The term "growth automatisms" is at the heart of our definition of "natural church development." The biblical concept behind this term is best described in the words of Mark 4:26-29:
"He also said, 'This is what the kingdom of God is like. A man scatters seed on the ground. Night and day, whether he sleeps or gets up, the seed sprouts and grows, though he does not know how. All by itself the soil produces grain--first the stalk, then the head, then the full kernel in the head. 29As soon as the grain is ripe, he puts the sickle to it, because the harvest has come.'"
This parable clearly shows what people can and should do, and what they cannot do. They should sow and harvest, they may sleep and rise. What they cannot ever do is this: they cannot bring forth the fruit. In the text, we find the mysterious description of the earth producing fruit by itself. Most commentators agree that this by itself is the key for understanding this parable. The term used in the Greek is automate-literally translated it means automatic. Thus this passage from Mark explicitly speaks of growth automatisms!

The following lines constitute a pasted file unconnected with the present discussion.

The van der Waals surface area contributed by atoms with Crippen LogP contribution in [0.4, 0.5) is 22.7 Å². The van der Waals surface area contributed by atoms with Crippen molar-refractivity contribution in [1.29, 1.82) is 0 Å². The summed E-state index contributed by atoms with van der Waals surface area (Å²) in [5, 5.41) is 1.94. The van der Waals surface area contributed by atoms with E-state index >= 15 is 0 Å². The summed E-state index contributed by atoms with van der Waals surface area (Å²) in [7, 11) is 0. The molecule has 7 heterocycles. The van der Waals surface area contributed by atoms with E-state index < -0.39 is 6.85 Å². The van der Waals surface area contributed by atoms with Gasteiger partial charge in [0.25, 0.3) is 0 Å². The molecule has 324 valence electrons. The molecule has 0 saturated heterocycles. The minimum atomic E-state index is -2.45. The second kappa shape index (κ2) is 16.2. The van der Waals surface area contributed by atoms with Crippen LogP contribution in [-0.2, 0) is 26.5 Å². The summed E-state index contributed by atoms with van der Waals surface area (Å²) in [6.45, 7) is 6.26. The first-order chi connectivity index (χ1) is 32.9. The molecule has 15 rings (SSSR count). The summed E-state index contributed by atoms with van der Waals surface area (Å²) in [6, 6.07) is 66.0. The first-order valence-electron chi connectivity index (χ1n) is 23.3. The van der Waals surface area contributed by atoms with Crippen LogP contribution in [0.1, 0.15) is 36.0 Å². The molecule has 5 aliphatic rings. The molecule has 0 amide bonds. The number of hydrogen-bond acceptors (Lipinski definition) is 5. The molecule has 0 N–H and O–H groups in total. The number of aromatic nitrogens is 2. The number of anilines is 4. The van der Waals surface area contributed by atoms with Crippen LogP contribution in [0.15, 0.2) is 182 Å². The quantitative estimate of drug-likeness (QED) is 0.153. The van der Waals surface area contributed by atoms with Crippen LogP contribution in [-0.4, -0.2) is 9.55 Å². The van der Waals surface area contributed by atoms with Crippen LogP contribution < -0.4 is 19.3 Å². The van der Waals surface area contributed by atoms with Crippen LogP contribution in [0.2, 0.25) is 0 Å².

In the context of the parable, automate means simply with no apparent cause, and the underlying thought is performed by God Himself. In applying this idea to the life of a congregation, it indicates that certain developments appear to happen all by themselves, or automatically. Christians, however, know-even though it cannot be proven empirically-that the fruit that develops seemingly all by itself is, in reality, the work of God. The automatism is really a theomatism!
This is what we mean by the all-by-itself principle. I understand this principle to be the very essence of church growth. Growing churches utilize this principle. It is the secret of their success!
Some do it deliberately, others by instinct. It doesn't really matter. Ultimately, what counts is applying this principle.